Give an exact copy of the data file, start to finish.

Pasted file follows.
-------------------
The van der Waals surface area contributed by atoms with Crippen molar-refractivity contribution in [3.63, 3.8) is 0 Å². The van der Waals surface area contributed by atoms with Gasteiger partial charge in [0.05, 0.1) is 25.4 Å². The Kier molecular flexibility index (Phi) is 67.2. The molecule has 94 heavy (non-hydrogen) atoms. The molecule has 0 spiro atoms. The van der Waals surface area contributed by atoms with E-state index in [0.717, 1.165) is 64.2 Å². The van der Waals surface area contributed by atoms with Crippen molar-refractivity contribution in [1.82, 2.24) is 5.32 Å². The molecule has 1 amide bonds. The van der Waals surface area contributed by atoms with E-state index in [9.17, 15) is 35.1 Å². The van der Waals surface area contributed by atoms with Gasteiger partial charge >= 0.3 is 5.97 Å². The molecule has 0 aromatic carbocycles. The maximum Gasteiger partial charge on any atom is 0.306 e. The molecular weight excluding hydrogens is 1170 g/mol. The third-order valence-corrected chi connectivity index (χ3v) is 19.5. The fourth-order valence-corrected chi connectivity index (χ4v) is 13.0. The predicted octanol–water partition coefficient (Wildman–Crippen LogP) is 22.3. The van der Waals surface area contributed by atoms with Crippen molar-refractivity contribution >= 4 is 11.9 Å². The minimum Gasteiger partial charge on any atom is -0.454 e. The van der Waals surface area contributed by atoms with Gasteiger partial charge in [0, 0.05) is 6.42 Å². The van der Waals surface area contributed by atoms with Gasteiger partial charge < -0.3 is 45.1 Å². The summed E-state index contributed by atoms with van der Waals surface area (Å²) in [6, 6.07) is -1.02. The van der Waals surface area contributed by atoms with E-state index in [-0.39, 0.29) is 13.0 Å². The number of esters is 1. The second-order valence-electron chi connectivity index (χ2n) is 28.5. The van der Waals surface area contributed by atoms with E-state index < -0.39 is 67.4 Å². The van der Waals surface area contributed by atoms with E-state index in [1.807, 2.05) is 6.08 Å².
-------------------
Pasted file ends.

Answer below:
The van der Waals surface area contributed by atoms with Crippen molar-refractivity contribution in [3.63, 3.8) is 0 Å². The van der Waals surface area contributed by atoms with Gasteiger partial charge in [0.05, 0.1) is 25.4 Å². The Kier molecular flexibility index (Phi) is 67.2. The molecule has 94 heavy (non-hydrogen) atoms. The molecule has 0 spiro atoms. The van der Waals surface area contributed by atoms with E-state index in [0.717, 1.165) is 64.2 Å². The van der Waals surface area contributed by atoms with Crippen molar-refractivity contribution in [1.82, 2.24) is 5.32 Å². The molecule has 1 amide bonds. The van der Waals surface area contributed by atoms with E-state index in [9.17, 15) is 35.1 Å². The van der Waals surface area contributed by atoms with Gasteiger partial charge >= 0.3 is 5.97 Å². The molecule has 0 aromatic carbocycles. The maximum Gasteiger partial charge on any atom is 0.306 e. The molecular weight excluding hydrogens is 1170 g/mol. The third-order valence-corrected chi connectivity index (χ3v) is 19.5. The fourth-order valence-corrected chi connectivity index (χ4v) is 13.0. The predicted octanol–water partition coefficient (Wildman–Crippen LogP) is 22.3. The van der Waals surface area contributed by atoms with Crippen molar-refractivity contribution >= 4 is 11.9 Å². The minimum Gasteiger partial charge on any atom is -0.454 e. The van der Waals surface area contributed by atoms with Gasteiger partial charge in [0, 0.05) is 6.42 Å². The van der Waals surface area contributed by atoms with Gasteiger partial charge < -0.3 is 45.1 Å². The summed E-state index contributed by atoms with van der Waals surface area (Å²) in [6, 6.07) is -1.02. The van der Waals surface area contributed by atoms with E-state index in [-0.39, 0.29) is 13.0 Å². The number of esters is 1. The second-order valence-electron chi connectivity index (χ2n) is 28.5. The van der Waals surface area contributed by atoms with E-state index < -0.39 is 67.4 Å². The van der Waals surface area contributed by atoms with E-state index in [1.807, 2.05) is 6.08 Å².